• Generally online publishers are not subject to any form of regulation, other than … the laws of the land.
    • [Foreign online publishers] are either not subject to Australian laws or, if they are, those laws cannot easily be enforced.
    • Broadcasters are regulated by statute and by codes of conduct acceptable to [the Australian Media and Communications Authority.]
      [This] regulation does not extend to online streaming of their programming or other online publications.
      ([However, the] major broadcasters voluntarily apply the same standards to their online activities.)
    (p 279)

    Is there a problem?

    [Market Failure]

    [The] production of news [is important] for the effective functioning of our democratic system. …
    [It] generates ‘external’ [unpriced] social benefits to society beyond the private benefits accruing to producers and consumers of news.
    [This] connotes the presence of market failure ….
    As an information product, news is also prone to … information asymmetry in that [citizens are] seldom in a position to know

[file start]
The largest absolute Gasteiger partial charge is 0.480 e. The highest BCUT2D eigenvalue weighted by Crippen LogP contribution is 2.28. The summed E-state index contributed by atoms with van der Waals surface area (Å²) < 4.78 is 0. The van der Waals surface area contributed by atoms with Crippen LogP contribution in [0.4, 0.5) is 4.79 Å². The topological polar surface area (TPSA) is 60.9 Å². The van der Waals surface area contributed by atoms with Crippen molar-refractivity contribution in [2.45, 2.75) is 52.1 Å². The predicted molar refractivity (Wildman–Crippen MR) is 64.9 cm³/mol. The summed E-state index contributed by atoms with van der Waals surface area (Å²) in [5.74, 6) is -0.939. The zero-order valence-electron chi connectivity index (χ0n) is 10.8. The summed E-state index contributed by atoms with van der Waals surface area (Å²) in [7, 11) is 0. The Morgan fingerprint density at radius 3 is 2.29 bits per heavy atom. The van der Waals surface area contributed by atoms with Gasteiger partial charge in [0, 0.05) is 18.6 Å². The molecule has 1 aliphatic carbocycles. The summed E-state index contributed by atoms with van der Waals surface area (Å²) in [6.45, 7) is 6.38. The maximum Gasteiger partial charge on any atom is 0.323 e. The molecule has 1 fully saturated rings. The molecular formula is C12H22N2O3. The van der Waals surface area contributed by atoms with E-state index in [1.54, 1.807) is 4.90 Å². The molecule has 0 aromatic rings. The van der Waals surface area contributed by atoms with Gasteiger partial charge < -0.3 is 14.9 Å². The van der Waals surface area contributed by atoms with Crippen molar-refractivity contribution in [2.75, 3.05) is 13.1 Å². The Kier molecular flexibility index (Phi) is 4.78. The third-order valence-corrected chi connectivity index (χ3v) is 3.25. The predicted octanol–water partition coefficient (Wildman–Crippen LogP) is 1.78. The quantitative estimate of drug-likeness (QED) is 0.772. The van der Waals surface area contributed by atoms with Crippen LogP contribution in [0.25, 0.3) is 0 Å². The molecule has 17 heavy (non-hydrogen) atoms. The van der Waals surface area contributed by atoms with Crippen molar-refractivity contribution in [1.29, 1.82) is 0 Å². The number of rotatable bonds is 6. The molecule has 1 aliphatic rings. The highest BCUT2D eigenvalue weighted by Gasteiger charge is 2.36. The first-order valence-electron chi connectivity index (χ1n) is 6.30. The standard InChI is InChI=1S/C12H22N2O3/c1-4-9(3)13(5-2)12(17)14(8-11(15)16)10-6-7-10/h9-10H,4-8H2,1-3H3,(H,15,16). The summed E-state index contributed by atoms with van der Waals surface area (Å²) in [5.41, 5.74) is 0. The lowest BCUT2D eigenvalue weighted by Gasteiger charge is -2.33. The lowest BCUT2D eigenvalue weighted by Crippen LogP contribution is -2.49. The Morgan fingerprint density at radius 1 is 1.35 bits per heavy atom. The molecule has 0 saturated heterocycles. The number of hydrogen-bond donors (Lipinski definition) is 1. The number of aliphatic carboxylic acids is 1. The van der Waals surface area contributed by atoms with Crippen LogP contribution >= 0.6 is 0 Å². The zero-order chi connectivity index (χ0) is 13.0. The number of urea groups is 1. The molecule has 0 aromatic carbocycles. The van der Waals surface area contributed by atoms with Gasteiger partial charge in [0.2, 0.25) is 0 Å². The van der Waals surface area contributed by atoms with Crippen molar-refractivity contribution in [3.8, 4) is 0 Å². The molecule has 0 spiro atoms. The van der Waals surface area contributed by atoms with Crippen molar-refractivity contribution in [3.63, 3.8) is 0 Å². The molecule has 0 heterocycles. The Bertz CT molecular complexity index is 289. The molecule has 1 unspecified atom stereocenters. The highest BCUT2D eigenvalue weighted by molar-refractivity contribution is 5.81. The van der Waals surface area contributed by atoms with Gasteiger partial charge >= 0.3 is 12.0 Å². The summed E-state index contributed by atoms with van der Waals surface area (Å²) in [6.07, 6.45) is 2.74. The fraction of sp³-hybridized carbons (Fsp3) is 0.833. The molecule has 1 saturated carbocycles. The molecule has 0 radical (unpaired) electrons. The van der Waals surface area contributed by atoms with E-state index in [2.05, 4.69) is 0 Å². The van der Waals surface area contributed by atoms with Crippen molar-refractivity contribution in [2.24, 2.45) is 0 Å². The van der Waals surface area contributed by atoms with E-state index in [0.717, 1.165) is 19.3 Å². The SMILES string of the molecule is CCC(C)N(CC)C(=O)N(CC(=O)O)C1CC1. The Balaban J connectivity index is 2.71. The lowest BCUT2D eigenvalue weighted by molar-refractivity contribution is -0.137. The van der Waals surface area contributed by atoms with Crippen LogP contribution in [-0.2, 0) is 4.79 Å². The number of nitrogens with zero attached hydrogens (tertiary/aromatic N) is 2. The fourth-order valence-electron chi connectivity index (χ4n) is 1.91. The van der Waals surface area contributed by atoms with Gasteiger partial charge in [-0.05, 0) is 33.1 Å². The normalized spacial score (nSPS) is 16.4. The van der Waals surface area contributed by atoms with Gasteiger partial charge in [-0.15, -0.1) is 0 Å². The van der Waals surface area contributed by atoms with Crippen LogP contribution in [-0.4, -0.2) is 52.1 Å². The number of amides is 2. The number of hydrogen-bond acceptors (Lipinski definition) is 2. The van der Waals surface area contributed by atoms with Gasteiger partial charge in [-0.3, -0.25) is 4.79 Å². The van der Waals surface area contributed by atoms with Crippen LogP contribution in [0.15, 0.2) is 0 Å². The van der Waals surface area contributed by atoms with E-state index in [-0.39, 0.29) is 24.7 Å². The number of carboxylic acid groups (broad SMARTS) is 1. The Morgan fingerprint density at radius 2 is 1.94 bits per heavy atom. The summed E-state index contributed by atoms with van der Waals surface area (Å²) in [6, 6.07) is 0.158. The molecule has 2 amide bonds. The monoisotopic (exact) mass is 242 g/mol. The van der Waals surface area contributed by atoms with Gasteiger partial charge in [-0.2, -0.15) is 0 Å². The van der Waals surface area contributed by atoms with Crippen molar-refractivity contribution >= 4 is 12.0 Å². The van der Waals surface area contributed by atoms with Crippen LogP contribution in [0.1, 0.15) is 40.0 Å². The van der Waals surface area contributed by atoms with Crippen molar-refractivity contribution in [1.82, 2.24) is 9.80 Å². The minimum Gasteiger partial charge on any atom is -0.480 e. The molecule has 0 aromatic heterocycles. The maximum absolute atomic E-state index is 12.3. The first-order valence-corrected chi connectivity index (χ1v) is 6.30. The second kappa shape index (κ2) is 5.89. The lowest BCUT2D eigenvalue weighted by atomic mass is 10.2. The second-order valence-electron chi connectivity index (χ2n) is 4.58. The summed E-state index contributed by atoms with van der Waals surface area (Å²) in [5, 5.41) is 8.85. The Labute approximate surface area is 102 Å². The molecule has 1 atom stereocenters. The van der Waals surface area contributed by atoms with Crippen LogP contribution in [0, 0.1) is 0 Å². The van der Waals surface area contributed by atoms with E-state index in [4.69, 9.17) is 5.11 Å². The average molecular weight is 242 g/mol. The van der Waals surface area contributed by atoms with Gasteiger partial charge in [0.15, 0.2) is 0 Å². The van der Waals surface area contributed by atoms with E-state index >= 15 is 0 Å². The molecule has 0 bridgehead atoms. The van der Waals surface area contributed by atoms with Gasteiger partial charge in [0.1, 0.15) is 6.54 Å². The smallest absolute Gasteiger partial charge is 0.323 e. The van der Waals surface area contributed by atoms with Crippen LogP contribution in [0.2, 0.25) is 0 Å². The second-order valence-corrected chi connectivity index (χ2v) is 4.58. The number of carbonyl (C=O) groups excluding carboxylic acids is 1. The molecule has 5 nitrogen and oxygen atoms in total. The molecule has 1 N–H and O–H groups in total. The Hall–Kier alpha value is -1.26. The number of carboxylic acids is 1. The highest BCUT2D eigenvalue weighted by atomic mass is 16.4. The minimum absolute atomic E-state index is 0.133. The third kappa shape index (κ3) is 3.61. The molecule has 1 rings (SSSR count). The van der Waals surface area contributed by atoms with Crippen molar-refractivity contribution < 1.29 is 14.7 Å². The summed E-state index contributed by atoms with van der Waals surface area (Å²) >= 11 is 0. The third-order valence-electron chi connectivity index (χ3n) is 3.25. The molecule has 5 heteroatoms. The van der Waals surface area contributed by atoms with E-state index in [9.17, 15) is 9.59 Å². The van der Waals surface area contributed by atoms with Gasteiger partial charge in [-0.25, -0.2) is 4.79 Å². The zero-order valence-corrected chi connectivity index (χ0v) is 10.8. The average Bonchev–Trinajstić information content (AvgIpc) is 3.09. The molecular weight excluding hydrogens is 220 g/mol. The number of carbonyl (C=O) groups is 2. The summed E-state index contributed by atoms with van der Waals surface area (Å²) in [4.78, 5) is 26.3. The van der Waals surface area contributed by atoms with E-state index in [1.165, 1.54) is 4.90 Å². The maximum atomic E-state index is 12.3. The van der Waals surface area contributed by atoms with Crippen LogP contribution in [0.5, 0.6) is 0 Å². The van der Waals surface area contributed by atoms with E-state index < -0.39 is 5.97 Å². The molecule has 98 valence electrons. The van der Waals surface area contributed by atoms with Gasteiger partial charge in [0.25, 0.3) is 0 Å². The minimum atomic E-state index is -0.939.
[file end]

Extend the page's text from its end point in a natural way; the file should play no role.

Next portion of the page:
• whether the information provided in a story is accurate,
    • whether the sources quoted are reliable, and
    • whether all the relevant facts have been interpreted objectively.

    [The] concentration of ownership of the mainstream news services [in] some cities and towns [has] obvious dangers …
    • a lack of diversity in the views …
    • the [risk] that a handful of people … will unduly influence public opinion [ie mediatocracy]
    • a decline in standards because of the absence of effective competition.
    (p. 280, italics added)

    This adversely affects democracy.

    [Distrust of the media]

    [Ninemsn pointed] out, there is no significant research that conclusively links drops in readership to specific issues of quality. …

    Professor McKinnon, a former APC Chair, has pointed out several examples of transgressions of … fairness, accuracy and balance:
    • bias in the reporting of government affairs